Negativity: Value of Being Responsible for Yours | #PeopleSkills
by Kate Nasser |
Let’s replace the debate over the value of a positive attitude vs. negativity with the simple step of owning our own negativity. Here’s the value to you and those around you.
Are You Responsible for Your Own Negativity?
It’s an important question. In relationships, especially work relationships with employees, teammates, colleagues, and customers, self-awareness especially about your negativity lessens the impact on others. There has been lots of debate about a positive attitude vs. negativity. From that many people come to believe they need to be ashamed of any negative feelings they have. It has even given rise to the opposite claim that there is something called toxic positivity. Well it’s time to correct this whole unnecessary misunderstanding.
We all have them.
They are natural and human.
There’s no need to be ashamed of them.
You can work through them.
Being negative all the time is a problem for those you work with. On the other hand, being aware of your own negativity and owning it is valuable to you and others.
The Value of Being Responsible for Your Negativity
I have written in the past that a positive attitude at work is essential not negotiable. This means that overall each day you must contribute with a positive helpful attitude and not spend every day complaining and finding fault with everything. Yet, remember, that is not the same thing as having negative feelings sometimes.
So what’s in it for you to be responsible for your own negativity at work and manage it?/p>
You become much more self-aware overall. Learning more about yourself gives you a path to finding more happiness and contentment in life.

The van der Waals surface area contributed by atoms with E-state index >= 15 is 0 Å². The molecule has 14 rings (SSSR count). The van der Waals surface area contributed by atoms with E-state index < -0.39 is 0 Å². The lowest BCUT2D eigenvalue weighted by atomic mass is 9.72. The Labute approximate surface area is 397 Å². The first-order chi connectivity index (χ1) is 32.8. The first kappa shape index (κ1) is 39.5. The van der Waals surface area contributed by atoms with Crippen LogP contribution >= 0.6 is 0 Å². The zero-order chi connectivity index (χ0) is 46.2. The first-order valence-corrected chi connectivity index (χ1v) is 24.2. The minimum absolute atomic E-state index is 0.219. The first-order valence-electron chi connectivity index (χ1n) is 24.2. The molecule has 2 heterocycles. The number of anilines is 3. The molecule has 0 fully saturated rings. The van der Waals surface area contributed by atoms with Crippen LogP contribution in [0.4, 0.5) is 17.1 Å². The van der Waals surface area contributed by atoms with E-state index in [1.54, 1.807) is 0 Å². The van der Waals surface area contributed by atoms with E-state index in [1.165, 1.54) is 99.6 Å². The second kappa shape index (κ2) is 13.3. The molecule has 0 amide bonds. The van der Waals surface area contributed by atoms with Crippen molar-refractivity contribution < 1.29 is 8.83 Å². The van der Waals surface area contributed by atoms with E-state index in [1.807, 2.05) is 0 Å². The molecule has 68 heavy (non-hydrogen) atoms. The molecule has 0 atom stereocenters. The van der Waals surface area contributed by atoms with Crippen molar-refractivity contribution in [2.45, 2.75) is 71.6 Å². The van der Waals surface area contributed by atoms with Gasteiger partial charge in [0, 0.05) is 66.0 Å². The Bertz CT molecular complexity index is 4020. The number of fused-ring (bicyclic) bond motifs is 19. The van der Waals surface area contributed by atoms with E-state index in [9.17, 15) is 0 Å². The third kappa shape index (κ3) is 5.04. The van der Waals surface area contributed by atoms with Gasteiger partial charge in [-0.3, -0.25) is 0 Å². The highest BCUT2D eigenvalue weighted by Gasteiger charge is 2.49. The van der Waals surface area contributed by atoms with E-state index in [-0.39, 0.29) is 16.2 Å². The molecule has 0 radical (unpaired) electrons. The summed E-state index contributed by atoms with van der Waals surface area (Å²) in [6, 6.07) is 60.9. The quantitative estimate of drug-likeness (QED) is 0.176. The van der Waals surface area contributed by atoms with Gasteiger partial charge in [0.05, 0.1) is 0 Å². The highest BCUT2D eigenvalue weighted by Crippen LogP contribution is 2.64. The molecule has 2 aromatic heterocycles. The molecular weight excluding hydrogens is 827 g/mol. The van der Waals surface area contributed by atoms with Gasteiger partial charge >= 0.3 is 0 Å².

Knowing yourself gives you a greater sense of control and inner peace when you can’t control things.
It prevents your negativity from escalating into verbal attacks on others and regretting it later.
It shows others you are mature and caring. As you manage your own negativity, you sustain your work colleagues with your contributions. Otherwise they feel your constant negativity weighs them down.
Be Responsible for How You Feel
If you are feeling negative, ask yourself why. Have you experienced some recent loss? Do you hate your job? Or is it general sense of discontent in your life? When you meet people who seem generally positive, many have worked through trouble and made changes in their work and life. It’s worth it. I am one of millions who have moved from being negative to generally positive. And I never looked back!
A Final Story to Illustrate
I have coached many workplace teams on how to work better together. I remember one instance in particular. The teammate was very negative and it was a problem for the team and manager. They brought me in to address several issues including that one. As I was talking, I noticed that particular team member was listening very carefully. Often, negative team members withdraw and don’t listen. Yet she was listening and I could see she was thinking. We went through the day with team exercises and did the wrap-up. The manager called me the following week and told me that the team member realized from the session that what she really wanted was to move on to a new career. She understood her self better and was ready to make a change. Being self-aware helps everyone.
From my professional experience to your success,
Kate Nasser, The People Skills Coach™
©2021 Kate Nasser, CAS, Inc. Somerville, NJ. I appreciate your sharing the link to this post on your social streams. However, if you want to re-post or republish the content of this post, please email firstname.lastname@example.org for permission and guidelines. Thank you for respecting intellectual capital.
Kate Nasser, The People Skills Coach™, delivers coaching, consulting, training, and keynotes on leading change, employee engagement, teamwork, and delivering the ultimate customer service. She turns interaction obstacles into interpersonal success. See this site for workshop outlines, keynote footage, and customer results.